FRANKFORT, Ky., Oct. 4 (UPI) -- A Kentucky judge says he was kidding when he threatened to "strangle" a lawyer who called him on his cell phone about a hearing in a death row inmate's appeal.
Martin McDonald, a former deputy sheriff and now a senior judge, said the remark was "facetious," The Louisville Courier-Journal reported. McDonald told David Barron, an assistant public advocate, never to call him again unless the opposing counsel was involved.
Barron, who represents Roger Dale Epperson, who was sentenced to death for two killings in the 1980s, said he made the call to the judge about a scheduling problem with the permission of the opposing lawyer.
McDonald made the threat during a videotaped hearing Friday, the Courier-Journal said.
"If you ever call me on my cellphone again, I'll strangle you," the judge said on tape, adding a threat to get Barron's law license "yanked" if he called without the opposing lawyer.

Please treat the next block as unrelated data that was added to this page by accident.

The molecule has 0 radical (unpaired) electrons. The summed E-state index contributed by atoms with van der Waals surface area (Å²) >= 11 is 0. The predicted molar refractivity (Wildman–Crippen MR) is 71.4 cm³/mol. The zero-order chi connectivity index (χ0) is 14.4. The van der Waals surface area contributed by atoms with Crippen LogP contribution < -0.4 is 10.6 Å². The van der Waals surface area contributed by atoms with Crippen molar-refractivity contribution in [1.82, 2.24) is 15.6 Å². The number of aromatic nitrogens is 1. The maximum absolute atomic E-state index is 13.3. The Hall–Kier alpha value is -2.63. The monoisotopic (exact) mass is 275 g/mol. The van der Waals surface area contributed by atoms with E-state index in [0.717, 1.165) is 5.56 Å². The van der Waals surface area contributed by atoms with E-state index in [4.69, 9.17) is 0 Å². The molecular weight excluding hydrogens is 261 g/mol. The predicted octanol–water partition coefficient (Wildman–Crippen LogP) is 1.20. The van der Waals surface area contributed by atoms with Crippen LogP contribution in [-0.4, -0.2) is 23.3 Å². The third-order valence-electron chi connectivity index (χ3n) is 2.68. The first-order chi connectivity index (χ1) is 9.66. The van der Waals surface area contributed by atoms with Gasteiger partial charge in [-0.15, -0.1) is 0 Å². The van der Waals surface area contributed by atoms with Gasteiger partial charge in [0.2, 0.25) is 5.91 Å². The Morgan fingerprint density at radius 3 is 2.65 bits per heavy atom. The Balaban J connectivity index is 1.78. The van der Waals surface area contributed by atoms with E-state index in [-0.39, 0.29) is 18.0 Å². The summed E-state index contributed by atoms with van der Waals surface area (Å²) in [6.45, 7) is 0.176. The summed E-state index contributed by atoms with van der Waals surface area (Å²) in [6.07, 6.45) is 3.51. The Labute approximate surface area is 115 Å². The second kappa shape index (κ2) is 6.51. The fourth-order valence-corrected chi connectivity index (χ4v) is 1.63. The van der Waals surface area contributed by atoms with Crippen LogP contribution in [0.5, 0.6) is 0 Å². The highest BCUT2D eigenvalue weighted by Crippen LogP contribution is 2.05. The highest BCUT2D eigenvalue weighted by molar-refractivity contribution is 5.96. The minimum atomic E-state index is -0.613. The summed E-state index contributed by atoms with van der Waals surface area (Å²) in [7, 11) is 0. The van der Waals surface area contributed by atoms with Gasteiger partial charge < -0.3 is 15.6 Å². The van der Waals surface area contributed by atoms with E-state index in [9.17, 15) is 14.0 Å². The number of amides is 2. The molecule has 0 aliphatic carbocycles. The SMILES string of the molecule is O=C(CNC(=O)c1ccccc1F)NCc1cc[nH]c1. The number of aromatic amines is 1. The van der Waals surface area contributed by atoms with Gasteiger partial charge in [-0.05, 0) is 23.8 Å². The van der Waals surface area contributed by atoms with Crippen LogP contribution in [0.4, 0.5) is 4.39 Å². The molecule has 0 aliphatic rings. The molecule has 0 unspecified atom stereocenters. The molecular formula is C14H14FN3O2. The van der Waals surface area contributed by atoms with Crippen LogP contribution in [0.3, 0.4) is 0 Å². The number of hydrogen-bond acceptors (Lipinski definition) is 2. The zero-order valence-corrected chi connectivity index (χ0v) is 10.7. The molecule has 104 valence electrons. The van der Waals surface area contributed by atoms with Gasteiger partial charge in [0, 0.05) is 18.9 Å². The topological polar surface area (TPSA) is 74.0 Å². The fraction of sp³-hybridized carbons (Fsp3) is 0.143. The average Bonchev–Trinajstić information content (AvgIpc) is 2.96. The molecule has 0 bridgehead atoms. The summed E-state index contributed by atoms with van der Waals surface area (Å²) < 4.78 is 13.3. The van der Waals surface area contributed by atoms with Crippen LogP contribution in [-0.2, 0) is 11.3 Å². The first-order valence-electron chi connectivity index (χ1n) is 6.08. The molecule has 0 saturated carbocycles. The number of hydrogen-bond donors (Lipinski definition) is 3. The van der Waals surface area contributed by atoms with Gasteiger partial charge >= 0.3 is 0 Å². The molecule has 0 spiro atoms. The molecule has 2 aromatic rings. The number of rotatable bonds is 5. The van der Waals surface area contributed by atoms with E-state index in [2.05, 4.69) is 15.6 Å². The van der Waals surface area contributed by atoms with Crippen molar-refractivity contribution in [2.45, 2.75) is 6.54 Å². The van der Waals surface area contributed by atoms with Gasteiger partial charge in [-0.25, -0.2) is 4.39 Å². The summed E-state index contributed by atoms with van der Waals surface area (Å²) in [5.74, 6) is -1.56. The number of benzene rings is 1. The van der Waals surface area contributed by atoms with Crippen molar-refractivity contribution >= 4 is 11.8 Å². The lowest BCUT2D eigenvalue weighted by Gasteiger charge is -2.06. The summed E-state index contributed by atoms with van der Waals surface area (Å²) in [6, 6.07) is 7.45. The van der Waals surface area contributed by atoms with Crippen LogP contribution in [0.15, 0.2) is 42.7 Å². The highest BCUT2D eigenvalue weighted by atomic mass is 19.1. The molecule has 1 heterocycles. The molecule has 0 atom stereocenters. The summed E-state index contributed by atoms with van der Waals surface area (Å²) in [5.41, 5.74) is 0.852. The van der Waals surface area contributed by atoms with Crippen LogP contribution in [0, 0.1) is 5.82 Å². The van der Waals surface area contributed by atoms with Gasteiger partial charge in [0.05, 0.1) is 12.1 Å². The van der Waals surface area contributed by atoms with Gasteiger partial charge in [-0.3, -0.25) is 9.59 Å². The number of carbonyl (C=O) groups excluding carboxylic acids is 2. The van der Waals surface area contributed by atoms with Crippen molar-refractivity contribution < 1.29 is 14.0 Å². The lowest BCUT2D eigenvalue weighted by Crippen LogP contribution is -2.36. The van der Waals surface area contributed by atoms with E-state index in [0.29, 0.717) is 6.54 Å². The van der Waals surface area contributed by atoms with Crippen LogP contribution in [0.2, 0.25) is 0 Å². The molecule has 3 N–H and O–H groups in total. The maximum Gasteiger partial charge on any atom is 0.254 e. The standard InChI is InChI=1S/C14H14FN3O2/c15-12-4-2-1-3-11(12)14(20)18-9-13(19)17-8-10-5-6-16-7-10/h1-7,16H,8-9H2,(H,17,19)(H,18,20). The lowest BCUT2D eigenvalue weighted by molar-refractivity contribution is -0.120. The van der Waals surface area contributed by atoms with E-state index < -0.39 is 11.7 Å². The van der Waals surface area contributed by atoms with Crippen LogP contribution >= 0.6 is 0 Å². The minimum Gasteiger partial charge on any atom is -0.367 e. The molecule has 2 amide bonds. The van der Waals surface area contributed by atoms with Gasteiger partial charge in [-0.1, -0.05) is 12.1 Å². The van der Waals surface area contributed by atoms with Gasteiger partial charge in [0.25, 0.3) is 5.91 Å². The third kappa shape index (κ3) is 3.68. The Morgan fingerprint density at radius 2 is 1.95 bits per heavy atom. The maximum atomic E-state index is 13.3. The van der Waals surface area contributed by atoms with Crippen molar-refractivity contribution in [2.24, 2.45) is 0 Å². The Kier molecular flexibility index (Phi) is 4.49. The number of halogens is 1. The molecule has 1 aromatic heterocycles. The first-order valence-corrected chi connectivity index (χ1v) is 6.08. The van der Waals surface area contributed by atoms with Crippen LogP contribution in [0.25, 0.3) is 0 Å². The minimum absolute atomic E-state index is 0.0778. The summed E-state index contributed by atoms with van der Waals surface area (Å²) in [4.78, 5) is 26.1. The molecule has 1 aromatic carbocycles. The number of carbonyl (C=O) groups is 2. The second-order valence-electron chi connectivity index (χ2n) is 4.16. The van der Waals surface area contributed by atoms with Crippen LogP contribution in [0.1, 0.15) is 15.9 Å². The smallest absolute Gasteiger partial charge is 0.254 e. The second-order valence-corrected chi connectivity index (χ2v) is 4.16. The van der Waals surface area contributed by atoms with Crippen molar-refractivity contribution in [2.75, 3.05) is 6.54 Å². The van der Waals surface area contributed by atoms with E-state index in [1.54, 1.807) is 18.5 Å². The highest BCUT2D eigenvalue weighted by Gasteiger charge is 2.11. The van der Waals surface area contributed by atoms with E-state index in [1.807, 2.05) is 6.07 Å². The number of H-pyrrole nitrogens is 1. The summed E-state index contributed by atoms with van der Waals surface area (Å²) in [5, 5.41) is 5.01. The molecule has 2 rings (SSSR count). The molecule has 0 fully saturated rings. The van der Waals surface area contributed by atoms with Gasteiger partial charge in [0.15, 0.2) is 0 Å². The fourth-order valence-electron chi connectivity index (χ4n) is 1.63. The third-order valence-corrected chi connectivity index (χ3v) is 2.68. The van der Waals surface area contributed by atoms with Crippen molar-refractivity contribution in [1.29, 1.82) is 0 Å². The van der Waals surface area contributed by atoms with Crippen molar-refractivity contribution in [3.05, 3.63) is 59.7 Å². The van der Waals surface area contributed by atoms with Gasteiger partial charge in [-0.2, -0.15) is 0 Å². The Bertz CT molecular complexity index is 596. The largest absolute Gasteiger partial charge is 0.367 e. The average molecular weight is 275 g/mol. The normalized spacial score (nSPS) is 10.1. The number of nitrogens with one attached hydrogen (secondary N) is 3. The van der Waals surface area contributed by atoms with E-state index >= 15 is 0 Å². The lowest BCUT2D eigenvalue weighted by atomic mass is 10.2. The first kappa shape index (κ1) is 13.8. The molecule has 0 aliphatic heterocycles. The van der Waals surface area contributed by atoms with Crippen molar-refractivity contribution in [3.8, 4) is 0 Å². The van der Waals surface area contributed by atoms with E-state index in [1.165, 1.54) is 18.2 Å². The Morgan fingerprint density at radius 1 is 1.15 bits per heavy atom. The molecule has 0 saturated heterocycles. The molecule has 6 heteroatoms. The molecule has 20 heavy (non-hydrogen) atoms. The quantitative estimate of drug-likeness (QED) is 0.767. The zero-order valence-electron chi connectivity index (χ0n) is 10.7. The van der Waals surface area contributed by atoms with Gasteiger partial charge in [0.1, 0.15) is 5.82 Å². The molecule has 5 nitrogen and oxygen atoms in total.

McDonald has a history of controversies. He was removed from a civil case in mid-September for bias.
He also once described a murder defendant as an "animal," said jurors "kind of missed it" when they returned a verdict of manslaughter instead of murder and sanctioned a juror who produced two doctors' notes to show he was sick.
McDonald, 54, has formally retired but remains on senior status. In Kentucky, that allows judges to serve for an additional period of up to 600 days to increase their pensions.
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